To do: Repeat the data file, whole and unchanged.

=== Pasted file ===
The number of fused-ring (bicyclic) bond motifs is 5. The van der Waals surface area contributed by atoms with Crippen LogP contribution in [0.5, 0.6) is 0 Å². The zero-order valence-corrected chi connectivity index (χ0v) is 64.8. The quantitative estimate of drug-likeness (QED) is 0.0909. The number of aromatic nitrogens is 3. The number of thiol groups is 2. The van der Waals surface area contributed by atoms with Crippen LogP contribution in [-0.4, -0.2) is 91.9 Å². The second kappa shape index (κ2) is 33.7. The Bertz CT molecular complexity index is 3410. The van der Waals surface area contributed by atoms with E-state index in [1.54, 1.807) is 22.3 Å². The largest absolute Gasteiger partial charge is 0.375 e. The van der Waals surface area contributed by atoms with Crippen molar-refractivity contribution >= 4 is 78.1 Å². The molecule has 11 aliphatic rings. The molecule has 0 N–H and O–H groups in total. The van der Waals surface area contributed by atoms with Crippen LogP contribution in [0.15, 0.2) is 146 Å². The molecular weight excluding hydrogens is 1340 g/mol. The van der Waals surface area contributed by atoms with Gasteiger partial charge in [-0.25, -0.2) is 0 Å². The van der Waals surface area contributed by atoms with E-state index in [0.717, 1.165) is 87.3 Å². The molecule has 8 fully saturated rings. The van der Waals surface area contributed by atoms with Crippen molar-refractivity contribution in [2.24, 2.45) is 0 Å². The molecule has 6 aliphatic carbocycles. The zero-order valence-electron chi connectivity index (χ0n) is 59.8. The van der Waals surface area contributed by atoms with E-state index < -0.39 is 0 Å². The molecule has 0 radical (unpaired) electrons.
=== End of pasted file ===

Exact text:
The number of fused-ring (bicyclic) bond motifs is 5. The van der Waals surface area contributed by atoms with Crippen LogP contribution in [0.5, 0.6) is 0 Å². The zero-order valence-corrected chi connectivity index (χ0v) is 64.8. The quantitative estimate of drug-likeness (QED) is 0.0909. The number of aromatic nitrogens is 3. The number of thiol groups is 2. The van der Waals surface area contributed by atoms with Crippen LogP contribution in [-0.4, -0.2) is 91.9 Å². The second kappa shape index (κ2) is 33.7. The Bertz CT molecular complexity index is 3410. The van der Waals surface area contributed by atoms with E-state index in [1.54, 1.807) is 22.3 Å². The largest absolute Gasteiger partial charge is 0.375 e. The van der Waals surface area contributed by atoms with Crippen molar-refractivity contribution >= 4 is 78.1 Å². The molecule has 11 aliphatic rings. The molecule has 0 N–H and O–H groups in total. The van der Waals surface area contributed by atoms with Crippen LogP contribution in [0.15, 0.2) is 146 Å². The molecular weight excluding hydrogens is 1340 g/mol. The van der Waals surface area contributed by atoms with Gasteiger partial charge in [-0.25, -0.2) is 0 Å². The van der Waals surface area contributed by atoms with E-state index in [0.717, 1.165) is 87.3 Å². The molecule has 8 fully saturated rings. The van der Waals surface area contributed by atoms with Crippen molar-refractivity contribution in [2.24, 2.45) is 0 Å². The molecule has 6 aliphatic carbocycles. The zero-order valence-electron chi connectivity index (χ0n) is 59.8. The van der Waals surface area contributed by atoms with E-state index < -0.39 is 0 Å². The molecule has 0 radical (unpaired) electrons.